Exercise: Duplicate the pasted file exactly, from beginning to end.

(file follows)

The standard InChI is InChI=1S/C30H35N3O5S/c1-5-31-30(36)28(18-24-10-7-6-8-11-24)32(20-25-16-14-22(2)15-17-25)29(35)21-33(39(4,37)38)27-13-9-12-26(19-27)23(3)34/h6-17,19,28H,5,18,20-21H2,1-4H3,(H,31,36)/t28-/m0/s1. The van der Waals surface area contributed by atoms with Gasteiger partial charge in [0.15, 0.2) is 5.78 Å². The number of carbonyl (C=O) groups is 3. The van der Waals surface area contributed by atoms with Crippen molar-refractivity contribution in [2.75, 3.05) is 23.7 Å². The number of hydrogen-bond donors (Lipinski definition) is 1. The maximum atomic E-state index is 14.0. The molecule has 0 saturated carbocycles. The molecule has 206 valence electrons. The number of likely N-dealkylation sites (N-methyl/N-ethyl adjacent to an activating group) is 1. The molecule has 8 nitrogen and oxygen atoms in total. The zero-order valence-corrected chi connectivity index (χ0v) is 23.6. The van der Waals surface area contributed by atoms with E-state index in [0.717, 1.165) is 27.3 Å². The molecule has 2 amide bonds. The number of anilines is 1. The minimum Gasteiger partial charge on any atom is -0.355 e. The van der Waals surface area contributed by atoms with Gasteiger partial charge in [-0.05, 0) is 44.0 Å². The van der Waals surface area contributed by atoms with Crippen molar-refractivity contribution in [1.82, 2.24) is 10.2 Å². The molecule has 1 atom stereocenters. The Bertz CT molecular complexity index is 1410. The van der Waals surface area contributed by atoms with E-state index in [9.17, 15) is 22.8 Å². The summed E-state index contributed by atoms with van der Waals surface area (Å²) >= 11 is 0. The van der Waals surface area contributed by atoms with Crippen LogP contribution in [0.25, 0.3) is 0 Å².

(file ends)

The standard InChI is InChI=1S/C30H35N3O5S/c1-5-31-30(36)28(18-24-10-7-6-8-11-24)32(20-25-16-14-22(2)15-17-25)29(35)21-33(39(4,37)38)27-13-9-12-26(19-27)23(3)34/h6-17,19,28H,5,18,20-21H2,1-4H3,(H,31,36)/t28-/m0/s1. The van der Waals surface area contributed by atoms with Gasteiger partial charge in [0.15, 0.2) is 5.78 Å². The number of carbonyl (C=O) groups is 3. The van der Waals surface area contributed by atoms with Crippen molar-refractivity contribution in [2.75, 3.05) is 23.7 Å². The number of hydrogen-bond donors (Lipinski definition) is 1. The maximum atomic E-state index is 14.0. The molecule has 0 saturated carbocycles. The molecule has 206 valence electrons. The number of likely N-dealkylation sites (N-methyl/N-ethyl adjacent to an activating group) is 1. The molecule has 8 nitrogen and oxygen atoms in total. The zero-order valence-corrected chi connectivity index (χ0v) is 23.6. The van der Waals surface area contributed by atoms with E-state index in [0.717, 1.165) is 27.3 Å². The molecule has 2 amide bonds. The number of anilines is 1. The minimum Gasteiger partial charge on any atom is -0.355 e. The van der Waals surface area contributed by atoms with Gasteiger partial charge in [-0.05, 0) is 44.0 Å². The van der Waals surface area contributed by atoms with Crippen molar-refractivity contribution in [1.82, 2.24) is 10.2 Å². The molecule has 1 atom stereocenters. The Bertz CT molecular complexity index is 1410. The van der Waals surface area contributed by atoms with E-state index in [9.17, 15) is 22.8 Å². The summed E-state index contributed by atoms with van der Waals surface area (Å²) >= 11 is 0. The van der Waals surface area contributed by atoms with Crippen LogP contribution in [0.25, 0.3) is 0 Å².